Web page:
Are you interested in learning about how to flip your own classroom? I'm working on a class through HOL on flipping the classroom.

HOL online classes I offer:

FIRST DAYS OF SCHOOL: From Stress to Success
SAVE TIME: Time Management for Your Teaching & Your Life   

Tuesday, July 10, 2012

Green Marker / Red Marker

I wanted to share with you a writing system called Green Marker / Red Marker. You may find that watching the video at on the system will help you understand it better than this post! Consider this post a delicious appetizer before the main course!

If you are like me, you find that writing is very challenging to teach. Some kids barely write anything at all, while other kids have well developed skills. When writing an essay, 3 paragraphs or 5 paragraphs, students must correctly do a whole host of mini-skills that they may or may not possess.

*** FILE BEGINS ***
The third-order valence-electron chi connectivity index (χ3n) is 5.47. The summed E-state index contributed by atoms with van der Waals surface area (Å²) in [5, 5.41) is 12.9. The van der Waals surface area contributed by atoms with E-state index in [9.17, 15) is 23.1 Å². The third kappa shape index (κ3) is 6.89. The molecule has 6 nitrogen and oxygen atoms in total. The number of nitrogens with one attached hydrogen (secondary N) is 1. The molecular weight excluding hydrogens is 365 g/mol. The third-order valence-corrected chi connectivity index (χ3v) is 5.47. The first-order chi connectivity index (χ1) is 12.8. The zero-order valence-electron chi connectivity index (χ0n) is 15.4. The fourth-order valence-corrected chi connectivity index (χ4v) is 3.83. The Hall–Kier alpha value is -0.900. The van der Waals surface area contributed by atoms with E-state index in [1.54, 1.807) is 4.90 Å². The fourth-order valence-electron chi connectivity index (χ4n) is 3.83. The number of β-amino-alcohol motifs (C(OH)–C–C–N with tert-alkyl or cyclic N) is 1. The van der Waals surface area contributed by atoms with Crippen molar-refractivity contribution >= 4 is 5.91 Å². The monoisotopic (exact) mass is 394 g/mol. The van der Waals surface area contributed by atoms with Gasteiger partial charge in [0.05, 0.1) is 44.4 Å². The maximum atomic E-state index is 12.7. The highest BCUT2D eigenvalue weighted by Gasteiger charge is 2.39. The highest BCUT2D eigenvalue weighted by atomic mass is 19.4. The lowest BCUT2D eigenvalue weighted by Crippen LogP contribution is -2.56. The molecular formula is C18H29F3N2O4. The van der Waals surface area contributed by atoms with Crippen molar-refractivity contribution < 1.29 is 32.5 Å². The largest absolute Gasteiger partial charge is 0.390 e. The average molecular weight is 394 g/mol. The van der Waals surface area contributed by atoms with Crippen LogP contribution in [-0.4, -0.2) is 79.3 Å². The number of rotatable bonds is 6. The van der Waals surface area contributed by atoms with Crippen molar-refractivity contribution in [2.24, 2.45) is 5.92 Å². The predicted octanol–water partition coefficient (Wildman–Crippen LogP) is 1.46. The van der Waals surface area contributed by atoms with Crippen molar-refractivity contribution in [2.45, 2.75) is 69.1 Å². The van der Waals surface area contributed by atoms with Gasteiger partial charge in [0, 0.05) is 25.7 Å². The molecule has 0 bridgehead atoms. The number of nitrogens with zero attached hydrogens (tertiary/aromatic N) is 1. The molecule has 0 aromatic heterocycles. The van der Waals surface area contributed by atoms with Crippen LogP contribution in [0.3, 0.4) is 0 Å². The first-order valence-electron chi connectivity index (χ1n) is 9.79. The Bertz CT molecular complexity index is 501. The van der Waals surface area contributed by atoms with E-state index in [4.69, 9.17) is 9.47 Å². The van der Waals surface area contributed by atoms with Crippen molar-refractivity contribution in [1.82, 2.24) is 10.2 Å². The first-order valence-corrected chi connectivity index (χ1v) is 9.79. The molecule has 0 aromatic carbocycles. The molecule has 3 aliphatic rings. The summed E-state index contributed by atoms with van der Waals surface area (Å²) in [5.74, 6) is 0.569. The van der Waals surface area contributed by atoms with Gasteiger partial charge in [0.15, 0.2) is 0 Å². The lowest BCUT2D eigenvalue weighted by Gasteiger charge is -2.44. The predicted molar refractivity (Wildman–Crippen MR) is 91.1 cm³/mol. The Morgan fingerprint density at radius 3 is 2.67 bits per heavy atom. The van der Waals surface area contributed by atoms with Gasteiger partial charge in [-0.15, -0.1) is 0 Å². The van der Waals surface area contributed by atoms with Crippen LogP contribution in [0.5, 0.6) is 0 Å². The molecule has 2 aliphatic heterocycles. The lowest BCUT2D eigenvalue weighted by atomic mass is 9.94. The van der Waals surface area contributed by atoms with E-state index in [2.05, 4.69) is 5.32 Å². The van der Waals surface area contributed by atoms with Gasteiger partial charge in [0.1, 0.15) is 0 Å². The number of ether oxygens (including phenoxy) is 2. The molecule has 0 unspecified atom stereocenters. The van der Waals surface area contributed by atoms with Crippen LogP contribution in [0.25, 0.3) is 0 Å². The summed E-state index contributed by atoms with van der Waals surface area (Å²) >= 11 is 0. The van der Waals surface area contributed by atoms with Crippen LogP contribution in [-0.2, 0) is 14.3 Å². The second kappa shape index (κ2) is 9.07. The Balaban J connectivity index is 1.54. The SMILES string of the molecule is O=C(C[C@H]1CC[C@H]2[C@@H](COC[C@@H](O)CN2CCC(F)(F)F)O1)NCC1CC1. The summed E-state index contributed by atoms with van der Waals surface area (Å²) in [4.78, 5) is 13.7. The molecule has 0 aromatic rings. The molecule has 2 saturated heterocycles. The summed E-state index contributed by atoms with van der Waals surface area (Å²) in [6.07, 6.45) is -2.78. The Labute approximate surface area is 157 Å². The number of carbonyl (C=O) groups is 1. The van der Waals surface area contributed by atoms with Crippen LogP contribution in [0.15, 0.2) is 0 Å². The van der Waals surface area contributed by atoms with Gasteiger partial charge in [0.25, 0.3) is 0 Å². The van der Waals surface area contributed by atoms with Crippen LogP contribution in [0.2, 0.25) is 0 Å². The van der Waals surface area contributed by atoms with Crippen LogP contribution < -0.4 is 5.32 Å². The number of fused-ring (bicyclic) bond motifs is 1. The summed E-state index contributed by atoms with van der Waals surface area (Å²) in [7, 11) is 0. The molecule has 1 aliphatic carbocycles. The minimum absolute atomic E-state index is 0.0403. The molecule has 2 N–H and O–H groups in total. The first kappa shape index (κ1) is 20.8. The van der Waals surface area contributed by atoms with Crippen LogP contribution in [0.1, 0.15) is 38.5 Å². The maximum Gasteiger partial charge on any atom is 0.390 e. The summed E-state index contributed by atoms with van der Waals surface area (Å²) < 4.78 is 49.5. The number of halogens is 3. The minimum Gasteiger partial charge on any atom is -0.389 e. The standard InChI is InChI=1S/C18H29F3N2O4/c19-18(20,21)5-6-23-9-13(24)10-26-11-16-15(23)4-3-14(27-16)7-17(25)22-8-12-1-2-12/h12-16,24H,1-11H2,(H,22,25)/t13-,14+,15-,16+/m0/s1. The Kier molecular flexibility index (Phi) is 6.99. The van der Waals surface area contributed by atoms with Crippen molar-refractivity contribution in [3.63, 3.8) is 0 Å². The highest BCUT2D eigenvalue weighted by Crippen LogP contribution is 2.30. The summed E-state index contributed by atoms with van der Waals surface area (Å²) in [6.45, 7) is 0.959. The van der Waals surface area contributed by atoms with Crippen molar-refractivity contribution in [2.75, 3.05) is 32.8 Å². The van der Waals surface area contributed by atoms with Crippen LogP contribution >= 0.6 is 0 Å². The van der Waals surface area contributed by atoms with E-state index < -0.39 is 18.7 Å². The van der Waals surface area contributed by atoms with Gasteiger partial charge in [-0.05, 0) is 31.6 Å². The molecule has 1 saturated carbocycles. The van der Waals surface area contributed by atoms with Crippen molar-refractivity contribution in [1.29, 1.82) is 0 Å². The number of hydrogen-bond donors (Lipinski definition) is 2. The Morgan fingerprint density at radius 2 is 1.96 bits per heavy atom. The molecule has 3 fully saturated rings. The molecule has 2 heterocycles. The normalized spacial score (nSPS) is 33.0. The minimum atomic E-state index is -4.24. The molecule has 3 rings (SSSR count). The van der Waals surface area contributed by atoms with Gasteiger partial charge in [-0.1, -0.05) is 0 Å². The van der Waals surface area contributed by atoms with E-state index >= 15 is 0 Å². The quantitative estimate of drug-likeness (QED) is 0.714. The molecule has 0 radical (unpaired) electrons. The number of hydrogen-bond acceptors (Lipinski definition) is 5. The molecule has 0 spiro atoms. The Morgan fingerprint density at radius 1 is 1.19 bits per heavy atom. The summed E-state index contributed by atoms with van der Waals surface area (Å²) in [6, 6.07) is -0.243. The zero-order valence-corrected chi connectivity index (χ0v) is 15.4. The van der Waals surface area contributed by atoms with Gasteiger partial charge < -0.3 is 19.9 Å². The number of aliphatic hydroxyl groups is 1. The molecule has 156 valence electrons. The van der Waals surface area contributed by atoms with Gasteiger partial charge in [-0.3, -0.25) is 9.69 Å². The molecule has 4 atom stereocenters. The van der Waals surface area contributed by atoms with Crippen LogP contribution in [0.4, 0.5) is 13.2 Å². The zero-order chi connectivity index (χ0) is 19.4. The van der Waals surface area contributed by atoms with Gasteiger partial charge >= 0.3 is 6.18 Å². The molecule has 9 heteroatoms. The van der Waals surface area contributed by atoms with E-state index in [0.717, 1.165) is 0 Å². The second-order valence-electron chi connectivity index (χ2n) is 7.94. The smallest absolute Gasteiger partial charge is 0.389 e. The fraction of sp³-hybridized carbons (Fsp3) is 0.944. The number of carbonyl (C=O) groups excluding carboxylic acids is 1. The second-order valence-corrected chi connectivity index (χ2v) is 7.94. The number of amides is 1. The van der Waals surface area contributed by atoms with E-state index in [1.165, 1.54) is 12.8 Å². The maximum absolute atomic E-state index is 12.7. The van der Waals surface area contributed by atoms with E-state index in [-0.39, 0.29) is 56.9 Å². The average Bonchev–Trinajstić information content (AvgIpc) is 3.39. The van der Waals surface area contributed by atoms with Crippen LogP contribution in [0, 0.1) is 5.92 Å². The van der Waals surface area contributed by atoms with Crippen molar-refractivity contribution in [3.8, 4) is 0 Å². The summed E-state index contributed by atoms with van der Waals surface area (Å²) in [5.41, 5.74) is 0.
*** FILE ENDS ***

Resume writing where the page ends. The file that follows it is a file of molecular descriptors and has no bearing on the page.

In this last three sentences, I did the following:
  • spelled the words
  • capitalized
  • put in spaces
  • decided when and where to start and end the paragraph
  • decided how many words were in each sentence
  • thought about where to put commas
  • included an appositive phrase
That was just in three sentences! It is no wonder that writing is difficult to teach.

Here is where green marker / red marker becomes a life saver. You let students know that they are going to focus on one skill today. Maybe that skill is using spaces. Then, as students write for a set amount of time, like 10 minutes, you walk around the classroom marking their papers. You put a dot or line with a green marker when a student correctly uses spaces between words. Also, you put a dot or line, with a red marker when the student incorrectly uses spaces between words.